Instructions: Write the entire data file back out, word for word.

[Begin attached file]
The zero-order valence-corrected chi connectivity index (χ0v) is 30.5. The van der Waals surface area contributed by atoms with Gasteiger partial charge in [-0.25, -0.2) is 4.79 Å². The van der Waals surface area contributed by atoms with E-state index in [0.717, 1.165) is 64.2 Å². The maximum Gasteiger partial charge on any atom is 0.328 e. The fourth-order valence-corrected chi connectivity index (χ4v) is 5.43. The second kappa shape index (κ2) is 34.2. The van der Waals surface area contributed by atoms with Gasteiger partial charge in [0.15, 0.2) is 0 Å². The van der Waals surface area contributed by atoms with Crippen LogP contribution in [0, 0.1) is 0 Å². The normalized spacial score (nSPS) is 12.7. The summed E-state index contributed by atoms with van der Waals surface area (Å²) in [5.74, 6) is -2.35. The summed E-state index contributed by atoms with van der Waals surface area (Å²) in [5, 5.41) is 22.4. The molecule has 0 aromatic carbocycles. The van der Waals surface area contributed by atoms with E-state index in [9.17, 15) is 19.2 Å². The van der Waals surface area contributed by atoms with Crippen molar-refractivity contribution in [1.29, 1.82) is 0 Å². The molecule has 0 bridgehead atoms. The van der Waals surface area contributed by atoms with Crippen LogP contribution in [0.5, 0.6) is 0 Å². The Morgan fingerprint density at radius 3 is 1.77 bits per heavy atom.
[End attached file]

The zero-order valence-corrected chi connectivity index (χ0v) is 30.5. The van der Waals surface area contributed by atoms with Gasteiger partial charge in [-0.25, -0.2) is 4.79 Å². The van der Waals surface area contributed by atoms with E-state index in [0.717, 1.165) is 64.2 Å². The maximum Gasteiger partial charge on any atom is 0.328 e. The fourth-order valence-corrected chi connectivity index (χ4v) is 5.43. The second kappa shape index (κ2) is 34.2. The van der Waals surface area contributed by atoms with Gasteiger partial charge in [0.15, 0.2) is 0 Å². The van der Waals surface area contributed by atoms with Crippen LogP contribution in [0, 0.1) is 0 Å². The normalized spacial score (nSPS) is 12.7. The summed E-state index contributed by atoms with van der Waals surface area (Å²) in [5.74, 6) is -2.35. The summed E-state index contributed by atoms with van der Waals surface area (Å²) in [5, 5.41) is 22.4. The molecule has 0 aromatic carbocycles. The van der Waals surface area contributed by atoms with E-state index in [9.17, 15) is 19.2 Å². The van der Waals surface area contributed by atoms with Crippen molar-refractivity contribution in [1.29, 1.82) is 0 Å². The molecule has 0 bridgehead atoms. The van der Waals surface area contributed by atoms with Crippen LogP contribution in [0.5, 0.6) is 0 Å². The Morgan fingerprint density at radius 3 is 1.77 bits per heavy atom.